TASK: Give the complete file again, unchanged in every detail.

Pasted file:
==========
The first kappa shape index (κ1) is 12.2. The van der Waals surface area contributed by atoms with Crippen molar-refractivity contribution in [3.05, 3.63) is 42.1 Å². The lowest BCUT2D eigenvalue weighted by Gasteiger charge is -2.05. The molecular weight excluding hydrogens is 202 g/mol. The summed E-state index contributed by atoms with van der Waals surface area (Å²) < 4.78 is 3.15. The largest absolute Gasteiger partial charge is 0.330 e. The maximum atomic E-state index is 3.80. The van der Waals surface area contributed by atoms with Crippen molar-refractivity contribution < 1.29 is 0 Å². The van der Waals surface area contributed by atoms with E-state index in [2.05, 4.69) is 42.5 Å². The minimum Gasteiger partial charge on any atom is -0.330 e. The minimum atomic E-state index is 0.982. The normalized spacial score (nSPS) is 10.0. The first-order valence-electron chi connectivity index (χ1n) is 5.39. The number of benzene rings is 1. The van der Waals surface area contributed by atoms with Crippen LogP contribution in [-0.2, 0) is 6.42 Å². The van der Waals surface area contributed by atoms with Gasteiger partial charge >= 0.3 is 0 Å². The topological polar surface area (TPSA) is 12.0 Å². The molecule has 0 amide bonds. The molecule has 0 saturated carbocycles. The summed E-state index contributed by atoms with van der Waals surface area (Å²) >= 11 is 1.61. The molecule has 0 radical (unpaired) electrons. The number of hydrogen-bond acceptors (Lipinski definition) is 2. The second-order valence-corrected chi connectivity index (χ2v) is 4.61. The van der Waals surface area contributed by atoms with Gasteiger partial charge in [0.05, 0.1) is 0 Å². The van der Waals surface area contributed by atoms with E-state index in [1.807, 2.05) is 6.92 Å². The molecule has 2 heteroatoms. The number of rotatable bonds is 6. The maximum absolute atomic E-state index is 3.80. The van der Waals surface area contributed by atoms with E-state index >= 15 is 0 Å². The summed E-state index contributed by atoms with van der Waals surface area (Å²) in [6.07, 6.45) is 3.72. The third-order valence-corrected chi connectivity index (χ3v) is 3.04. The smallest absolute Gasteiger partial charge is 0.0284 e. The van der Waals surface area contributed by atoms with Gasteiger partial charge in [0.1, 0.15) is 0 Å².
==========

The first kappa shape index (κ1) is 12.2. The van der Waals surface area contributed by atoms with Crippen molar-refractivity contribution in [3.05, 3.63) is 42.1 Å². The lowest BCUT2D eigenvalue weighted by Gasteiger charge is -2.05. The molecular weight excluding hydrogens is 202 g/mol. The summed E-state index contributed by atoms with van der Waals surface area (Å²) < 4.78 is 3.15. The largest absolute Gasteiger partial charge is 0.330 e. The maximum atomic E-state index is 3.80. The van der Waals surface area contributed by atoms with Crippen molar-refractivity contribution < 1.29 is 0 Å². The van der Waals surface area contributed by atoms with E-state index in [2.05, 4.69) is 42.5 Å². The minimum Gasteiger partial charge on any atom is -0.330 e. The minimum atomic E-state index is 0.982. The normalized spacial score (nSPS) is 10.0. The first-order valence-electron chi connectivity index (χ1n) is 5.39. The number of benzene rings is 1. The van der Waals surface area contributed by atoms with Crippen LogP contribution in [-0.2, 0) is 6.42 Å². The van der Waals surface area contributed by atoms with Gasteiger partial charge >= 0.3 is 0 Å². The topological polar surface area (TPSA) is 12.0 Å². The molecule has 0 amide bonds. The molecule has 0 saturated carbocycles. The summed E-state index contributed by atoms with van der Waals surface area (Å²) >= 11 is 1.61. The molecule has 0 radical (unpaired) electrons. The number of hydrogen-bond acceptors (Lipinski definition) is 2. The second-order valence-corrected chi connectivity index (χ2v) is 4.61. The van der Waals surface area contributed by atoms with Gasteiger partial charge in [0.05, 0.1) is 0 Å². The van der Waals surface area contributed by atoms with E-state index in [1.807, 2.05) is 6.92 Å². The molecule has 2 heteroatoms. The number of rotatable bonds is 6. The maximum absolute atomic E-state index is 3.80. The van der Waals surface area contributed by atoms with E-state index >= 15 is 0 Å². The summed E-state index contributed by atoms with van der Waals surface area (Å²) in [6.07, 6.45) is 3.72. The third-order valence-corrected chi connectivity index (χ3v) is 3.04. The smallest absolute Gasteiger partial charge is 0.0284 e. The van der Waals surface area contributed by atoms with Gasteiger partial charge in [0.1, 0.15) is 0 Å².